SEIBERT CYLINDER OIL-CUP CO.
the case would be stronger for the complainant. As there are no such allegations, it is not necessary to determine what effect should be given to them. I am disposed to give an opportunity to the complainant to amend the bill in this respect if so advised. The decision of the court is that the demurrer be sustained, and judgment ordered dismissing the bill, unless the complainant, within 20 days, brings on a motion to amerid the bill by alleging that the record was the same, and that no new facts were presented to the commissioner at the time of the making of the application for the patent which he granted. Such motion will be heard on affidavits. and I can then j,udge of the probability of the truth of any such allegation.
SEmERT CYUNDER OIL-CUP Co· .". MANNING and others.
(OirlJuit Oourt. S.
n. New York.
November 5. 1887.)
PATENTS FOR INVENTIONS-INFRiNGEMENT-CONTRACT.
Two corporations, owning somewhat similar patents, agreed each not to sue the other or its. agents, etc., under any letters patent owned by it. so long as the mutual covenants in the agreement were performed by each party. One of these covenants on the part of plaintiff corporation was not to grant licenses for a certain territory, and one on the part of the other corporation was to make monthly returns and payments. Plaintiff corporation sued an agent of the other corporation for infrinl'('ement. and in the bill. which was in the usual form. set out by way of anticipation that the agent relied upon this agreement, but that it was at an end, having been rescinded for failure of the other corporation to make returns. Defendant interposed a plea to the effect that contract was still in force, for the reason that plaintiff had granted licenses in the prohibited territory before default of the other corporation. The validity of the patent involved was not questioned, nor its infringement. save as above. denied. Held. on counter-motions for preliminary injunction and to dismiss bill, (1) that the circuit conrt had jurisdiction. the case being' an ordinary suit to prevent the violation of a right secured by a patent which the defendant sought to defeat by a collateral agreement; and (2) that the injunctioushould issue unless defendant give bond to meet any decree against him, and the corporation employing him, which was the real defendant, file a report of sales since the date of its last report under the agreement, and continue to file such a report monthly, as provided for therein.
In Equity. On counter-motions, the one for preliminary injunction, and the other to dismiss bill for want of jurisdiction. Edmund Wetmore,·.for complainant. Francis Forbes and Alexander P. Hodges, for defendants. WALLACE, J. This suit is brought to restrain the infringement of the complainant's patent for an improvement in lubricators. The bill, besides setting out such facts as are ordinarily alleged, showing title and acts of infringement by the defendants, sets out also, by way of anticipating the defense, that the defendants are selling lubricators manufactured by the Detroit Lubricator Company, which sale constitutes the infringement complained of, and pretend that they have a right to sell the same without suit by or molestation from the complainant, because on or about the first day of December, the complainant arid the v.32F.no.9-40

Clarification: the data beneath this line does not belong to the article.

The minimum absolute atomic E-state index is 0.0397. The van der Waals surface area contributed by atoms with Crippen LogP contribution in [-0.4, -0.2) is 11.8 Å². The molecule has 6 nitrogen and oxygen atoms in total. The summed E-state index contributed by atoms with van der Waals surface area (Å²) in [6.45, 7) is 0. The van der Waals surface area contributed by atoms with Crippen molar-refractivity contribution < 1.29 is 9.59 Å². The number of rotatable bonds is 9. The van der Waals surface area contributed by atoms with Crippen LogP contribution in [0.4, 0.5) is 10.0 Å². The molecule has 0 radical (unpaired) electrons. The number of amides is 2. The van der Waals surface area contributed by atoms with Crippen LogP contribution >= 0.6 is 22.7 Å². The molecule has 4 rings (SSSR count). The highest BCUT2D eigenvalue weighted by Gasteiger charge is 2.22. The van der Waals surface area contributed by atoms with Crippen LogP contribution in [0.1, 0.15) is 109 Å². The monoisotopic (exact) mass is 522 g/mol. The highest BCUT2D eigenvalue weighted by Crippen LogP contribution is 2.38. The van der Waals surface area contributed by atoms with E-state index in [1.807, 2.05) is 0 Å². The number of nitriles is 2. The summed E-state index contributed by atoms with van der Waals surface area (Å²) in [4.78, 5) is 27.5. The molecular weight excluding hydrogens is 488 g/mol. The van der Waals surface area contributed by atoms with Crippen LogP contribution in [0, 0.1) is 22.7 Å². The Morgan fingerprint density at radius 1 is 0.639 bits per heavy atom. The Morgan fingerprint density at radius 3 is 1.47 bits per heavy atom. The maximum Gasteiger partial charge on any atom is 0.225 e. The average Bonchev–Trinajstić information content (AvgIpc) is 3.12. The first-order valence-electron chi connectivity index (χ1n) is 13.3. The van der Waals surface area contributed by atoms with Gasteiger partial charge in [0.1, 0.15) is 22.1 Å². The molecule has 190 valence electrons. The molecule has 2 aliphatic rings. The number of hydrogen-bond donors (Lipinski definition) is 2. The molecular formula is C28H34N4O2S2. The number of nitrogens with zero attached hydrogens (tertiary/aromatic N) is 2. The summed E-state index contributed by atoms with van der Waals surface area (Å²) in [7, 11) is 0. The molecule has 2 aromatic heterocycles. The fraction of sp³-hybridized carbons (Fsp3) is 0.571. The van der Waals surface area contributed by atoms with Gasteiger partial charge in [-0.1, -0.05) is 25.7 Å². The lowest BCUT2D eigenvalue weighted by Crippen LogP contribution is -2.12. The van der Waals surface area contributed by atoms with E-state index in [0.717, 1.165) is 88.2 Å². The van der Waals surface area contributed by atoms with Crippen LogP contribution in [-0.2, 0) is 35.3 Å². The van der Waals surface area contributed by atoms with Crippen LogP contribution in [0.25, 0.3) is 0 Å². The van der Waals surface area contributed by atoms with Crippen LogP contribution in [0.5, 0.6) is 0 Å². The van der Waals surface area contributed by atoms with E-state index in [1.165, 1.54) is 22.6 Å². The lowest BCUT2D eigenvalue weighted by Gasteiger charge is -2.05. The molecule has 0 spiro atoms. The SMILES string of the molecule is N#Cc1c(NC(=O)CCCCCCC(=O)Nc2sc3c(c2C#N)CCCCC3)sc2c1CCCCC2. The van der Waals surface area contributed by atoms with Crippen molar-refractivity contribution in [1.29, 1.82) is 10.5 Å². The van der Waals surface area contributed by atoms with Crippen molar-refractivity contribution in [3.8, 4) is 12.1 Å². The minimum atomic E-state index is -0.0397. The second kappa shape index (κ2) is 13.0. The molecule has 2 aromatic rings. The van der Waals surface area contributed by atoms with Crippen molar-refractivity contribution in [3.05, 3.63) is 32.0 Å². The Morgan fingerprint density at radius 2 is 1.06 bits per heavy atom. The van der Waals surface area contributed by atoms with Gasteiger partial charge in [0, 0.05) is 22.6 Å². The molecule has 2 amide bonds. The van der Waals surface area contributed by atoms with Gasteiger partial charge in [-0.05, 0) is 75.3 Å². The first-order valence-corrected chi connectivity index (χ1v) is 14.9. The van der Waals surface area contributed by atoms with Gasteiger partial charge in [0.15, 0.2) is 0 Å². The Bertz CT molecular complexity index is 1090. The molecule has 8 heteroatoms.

said Detroit Lubricator COmpany made an agreement' in writing wherein it was cClvlmapted that" so long as the covenants and agreements to be observed and' performed by the parties, respectively, are observed and performed, each pa,rty agrees not to sue, or directly or indirectly authorize to be sued, the other party, its agents or vendees, under any of the letters patent now or hereafter owned by it." The bill further alleges that the defenoants pretend that the said agreement is still in force, and further alleges that such pretense is unfounded, because the said Detroit Lubricator Company did not observe and perform certain covenants on its part in the agreement contained, and the agreement was annulled rescinded prior to the commencement of the suit. The defendants have interposed a plea to the bill, in which they set up the agreement between the complainant and the Detroit Lubricator Company as a defense to the suit, and aver that said agreement is still in force. The complainant has moved for a preliminary injunction, and the defendants have moved to dismiss the bill, upon the ground that the suit is not one arising under the patent laws, and the bill does not contain the requisite .averments to give the jurisdiction otherwise. . It is apparent from the affidavits presented upon the motion for an injunction that the real dispute between the parties is whether the covenant not to sue, contained in the agreement between the complainant " and the Detroit Lubricator Company, is still in force, or whether that covenant, and aIle other· covenant in the agreement, On the part of the Detroit Lubricator Company, to make monthly returns and payments to the: complainant for the sale of lubricators, are at an end; .the contention on the part of the defen.dants that the Detroit Lubricator Com'pany was released from its covenant to make returns and pay royalties, because the complainants had previously violated a condition of the agreement 011. its part not to authorize by license the use of its patents outside of the New England states, and had licensed the Nathan Manufactu'ring Company to use its patent. No issue is made by the pleadings, nor is any presented by the affidavits respecting the validity of the patent in suit, the complainants' title thereto, or the acts of infringement by the defendants. And it is conceded in behalf of the complainant that the bill cannot be maintained, and that the motion of defendants to dismiss it on the ground of want of jurisdiction should prevail, unless the controversy made by the bill and plea is one arising under the patent laws. It is doubtless true that the covenant on the part of the complainant not to sue is equivalent to a license to the Detroit Lubricator Company and its vendees to use the patented invention, and protects them as effectually as an express license, so long liS the Detroit Lubricator Company observes the conditions upon which the covenant is to continue in force. Nevertheless, the case can be distinguished from Hartell v. Tilghman, 99 U. S. 547, anclothe! cases decided upon the authority of that ·decision. including Trading Co. v. Glaenzer, 30 Fed. Rep. 387 1 because the action is not, in substance, one to prevent the violation orthe rights of a patentee or owner of a patent under a contract of which the patent is the subject-mntter, but is the ordinary action to prevent the violation